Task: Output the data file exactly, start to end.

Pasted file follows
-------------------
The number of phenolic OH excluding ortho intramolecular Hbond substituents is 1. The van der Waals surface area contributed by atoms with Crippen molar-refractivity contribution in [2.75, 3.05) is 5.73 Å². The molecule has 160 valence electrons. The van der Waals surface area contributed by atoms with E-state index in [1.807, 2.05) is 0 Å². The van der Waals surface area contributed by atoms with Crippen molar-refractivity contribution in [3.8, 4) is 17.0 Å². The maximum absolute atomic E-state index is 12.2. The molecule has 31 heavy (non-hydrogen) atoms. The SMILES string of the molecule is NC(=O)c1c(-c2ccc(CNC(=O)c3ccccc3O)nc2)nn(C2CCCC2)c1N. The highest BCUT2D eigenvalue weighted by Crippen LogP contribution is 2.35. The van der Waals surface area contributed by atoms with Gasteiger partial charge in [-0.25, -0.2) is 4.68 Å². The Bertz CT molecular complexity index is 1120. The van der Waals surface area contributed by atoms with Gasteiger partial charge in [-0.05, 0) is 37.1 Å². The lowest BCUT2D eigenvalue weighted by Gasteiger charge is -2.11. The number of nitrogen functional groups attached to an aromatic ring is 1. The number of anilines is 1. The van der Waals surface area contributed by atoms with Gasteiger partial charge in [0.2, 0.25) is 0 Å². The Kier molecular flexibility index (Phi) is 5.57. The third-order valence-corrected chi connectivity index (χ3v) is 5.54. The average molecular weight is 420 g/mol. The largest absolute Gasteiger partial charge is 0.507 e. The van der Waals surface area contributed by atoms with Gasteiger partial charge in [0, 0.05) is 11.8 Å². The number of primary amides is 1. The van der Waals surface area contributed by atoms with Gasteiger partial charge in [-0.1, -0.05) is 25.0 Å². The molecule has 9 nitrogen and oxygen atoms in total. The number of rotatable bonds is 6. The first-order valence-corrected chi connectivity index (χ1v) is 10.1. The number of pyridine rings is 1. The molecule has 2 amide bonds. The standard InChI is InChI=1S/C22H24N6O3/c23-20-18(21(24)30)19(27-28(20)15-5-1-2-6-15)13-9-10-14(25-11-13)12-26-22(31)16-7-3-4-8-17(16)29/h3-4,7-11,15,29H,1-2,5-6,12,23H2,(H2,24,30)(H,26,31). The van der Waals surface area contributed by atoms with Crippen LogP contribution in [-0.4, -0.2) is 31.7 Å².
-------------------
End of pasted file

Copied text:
The number of phenolic OH excluding ortho intramolecular Hbond substituents is 1. The van der Waals surface area contributed by atoms with Crippen molar-refractivity contribution in [2.75, 3.05) is 5.73 Å². The molecule has 160 valence electrons. The van der Waals surface area contributed by atoms with E-state index in [1.807, 2.05) is 0 Å². The van der Waals surface area contributed by atoms with Crippen molar-refractivity contribution in [3.8, 4) is 17.0 Å². The maximum absolute atomic E-state index is 12.2. The molecule has 31 heavy (non-hydrogen) atoms. The SMILES string of the molecule is NC(=O)c1c(-c2ccc(CNC(=O)c3ccccc3O)nc2)nn(C2CCCC2)c1N. The highest BCUT2D eigenvalue weighted by Crippen LogP contribution is 2.35. The van der Waals surface area contributed by atoms with Gasteiger partial charge in [-0.25, -0.2) is 4.68 Å². The Bertz CT molecular complexity index is 1120. The van der Waals surface area contributed by atoms with Gasteiger partial charge in [-0.05, 0) is 37.1 Å². The lowest BCUT2D eigenvalue weighted by Gasteiger charge is -2.11. The number of nitrogen functional groups attached to an aromatic ring is 1. The number of anilines is 1. The van der Waals surface area contributed by atoms with Gasteiger partial charge in [0.2, 0.25) is 0 Å². The Kier molecular flexibility index (Phi) is 5.57. The third-order valence-corrected chi connectivity index (χ3v) is 5.54. The average molecular weight is 420 g/mol. The largest absolute Gasteiger partial charge is 0.507 e. The van der Waals surface area contributed by atoms with Gasteiger partial charge in [0, 0.05) is 11.8 Å². The number of primary amides is 1. The van der Waals surface area contributed by atoms with Gasteiger partial charge in [-0.1, -0.05) is 25.0 Å². The molecule has 9 nitrogen and oxygen atoms in total. The number of rotatable bonds is 6. The first-order valence-corrected chi connectivity index (χ1v) is 10.1. The number of pyridine rings is 1. The molecule has 2 amide bonds. The standard InChI is InChI=1S/C22H24N6O3/c23-20-18(21(24)30)19(27-28(20)15-5-1-2-6-15)13-9-10-14(25-11-13)12-26-22(31)16-7-3-4-8-17(16)29/h3-4,7-11,15,29H,1-2,5-6,12,23H2,(H2,24,30)(H,26,31). The van der Waals surface area contributed by atoms with Crippen LogP contribution in [-0.4, -0.2) is 31.7 Å².